REALTOR® & Appraiser Interaction Under Dodd-Frank
A common complaint among REALTORS® in virtually all of Michigan is that many residential deals are failing because the home will not appraise at a value that permits the buyers to finance the purchase and close on the home. Many REALTORS® take the position that many of these properties do not appraise because the appraiser is not “geographically competent.” In other words, the appraiser is from out-of-town, unacquainted with the area in which the appraised property is located; thus, fails to learn or uncover various factors that would substantially change the valuation of the property. The question is then posed why are we in this situation and how can we change it.
The situation is at least in part attributable to actions taken by Congress “to provide the financial stability of the United States by improving accountability and transparency in the financial system . . .” and “to protect consumers from abusive financial services practices . . .” This quoted language is from the preface of the Dodd-Frank Wall Street Reform and Consumer Protection Act (“Dodd-Frank”). It should be noted that DoddFrank is a mere 848 pages in length, not including the regulations that were promulgated pursuant to Dodd-Frank. In looking at this legislation, it would appear that Congress has determined that inflated appraisals played a substantial role in the real estate collapse, as a significant portion of Dodd-Frank focuses on appraisals. A stated goal of Dodd-Frank is to make certain that the appraiser involved in a home loan is truly independent. To accomplish this goal, the law provides that various persons involved in a residential transaction can have no role in the selection of the appraiser. A presumably unintended consequence of this law is that sometimes the appraiser that is selected is not at all familiar with the community in which the home is located.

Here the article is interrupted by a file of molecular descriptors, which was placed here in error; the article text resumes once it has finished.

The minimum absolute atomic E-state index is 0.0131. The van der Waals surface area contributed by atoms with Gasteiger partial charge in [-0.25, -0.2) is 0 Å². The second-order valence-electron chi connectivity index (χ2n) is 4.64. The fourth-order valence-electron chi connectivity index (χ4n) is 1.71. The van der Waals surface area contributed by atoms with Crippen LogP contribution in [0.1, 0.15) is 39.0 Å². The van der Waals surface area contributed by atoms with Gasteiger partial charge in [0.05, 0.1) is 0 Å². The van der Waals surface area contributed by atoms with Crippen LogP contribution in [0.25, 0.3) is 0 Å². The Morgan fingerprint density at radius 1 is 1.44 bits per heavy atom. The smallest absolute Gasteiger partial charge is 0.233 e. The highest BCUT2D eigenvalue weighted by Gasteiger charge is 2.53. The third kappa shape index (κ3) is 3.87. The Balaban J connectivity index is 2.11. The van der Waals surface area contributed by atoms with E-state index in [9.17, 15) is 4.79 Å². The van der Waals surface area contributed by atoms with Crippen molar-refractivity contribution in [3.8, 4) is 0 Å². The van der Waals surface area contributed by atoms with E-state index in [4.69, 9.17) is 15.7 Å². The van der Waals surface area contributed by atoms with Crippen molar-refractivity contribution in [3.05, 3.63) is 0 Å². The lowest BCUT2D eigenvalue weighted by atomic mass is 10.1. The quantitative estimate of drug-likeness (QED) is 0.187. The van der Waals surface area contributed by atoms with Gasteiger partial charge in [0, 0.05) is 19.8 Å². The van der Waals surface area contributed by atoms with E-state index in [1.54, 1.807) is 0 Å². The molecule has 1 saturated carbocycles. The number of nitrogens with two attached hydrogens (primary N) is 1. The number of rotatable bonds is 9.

Can REALTORS® Block The Out-Of-Area Appraiser From Making An Appraisal?
Section 129(E) of Dodd-Frank prohibits “any act or practice that violates appraisal independence. . .” In order to combat inflated appraisals, Congress sought to make certain that anyone who would have a motive to try to cause an appraiser to provide an inflated appraisal has no hand in the selection of the appraiser. Thus, the regulations prohibit any person whose compensation depends on the transaction closing from participating in “valuation management functions.” § 226.42(d)(1)(ii). The definition of “valuation management functions” includes “recruiting, selecting or retaining a person to prepare a valuation.” A hypothetical helps demonstrate how this restriction limits REALTORS® in their efforts to prevent appraisals by persons who they believe are geographically incompetent appraisers.